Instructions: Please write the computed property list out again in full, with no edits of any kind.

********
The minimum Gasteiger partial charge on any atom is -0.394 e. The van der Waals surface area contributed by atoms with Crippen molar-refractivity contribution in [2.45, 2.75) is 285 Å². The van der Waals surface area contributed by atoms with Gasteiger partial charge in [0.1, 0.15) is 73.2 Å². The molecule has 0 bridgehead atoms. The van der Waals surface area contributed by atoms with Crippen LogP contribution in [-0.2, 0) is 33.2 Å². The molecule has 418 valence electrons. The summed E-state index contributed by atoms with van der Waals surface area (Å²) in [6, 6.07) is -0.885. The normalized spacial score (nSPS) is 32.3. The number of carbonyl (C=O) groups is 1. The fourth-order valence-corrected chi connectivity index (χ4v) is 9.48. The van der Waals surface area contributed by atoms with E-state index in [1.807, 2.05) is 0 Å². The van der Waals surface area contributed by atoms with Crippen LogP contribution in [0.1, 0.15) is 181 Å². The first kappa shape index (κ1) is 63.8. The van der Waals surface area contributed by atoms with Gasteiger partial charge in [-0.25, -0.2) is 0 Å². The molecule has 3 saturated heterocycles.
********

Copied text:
The minimum Gasteiger partial charge on any atom is -0.394 e. The van der Waals surface area contributed by atoms with Crippen molar-refractivity contribution in [2.45, 2.75) is 285 Å². The van der Waals surface area contributed by atoms with Gasteiger partial charge in [0.1, 0.15) is 73.2 Å². The molecule has 0 bridgehead atoms. The van der Waals surface area contributed by atoms with Crippen LogP contribution in [-0.2, 0) is 33.2 Å². The molecule has 418 valence electrons. The summed E-state index contributed by atoms with van der Waals surface area (Å²) in [6, 6.07) is -0.885. The normalized spacial score (nSPS) is 32.3. The number of carbonyl (C=O) groups is 1. The fourth-order valence-corrected chi connectivity index (χ4v) is 9.48. The van der Waals surface area contributed by atoms with E-state index in [1.807, 2.05) is 0 Å². The van der Waals surface area contributed by atoms with Crippen LogP contribution in [0.1, 0.15) is 181 Å². The first kappa shape index (κ1) is 63.8. The van der Waals surface area contributed by atoms with Gasteiger partial charge in [-0.25, -0.2) is 0 Å². The molecule has 3 saturated heterocycles.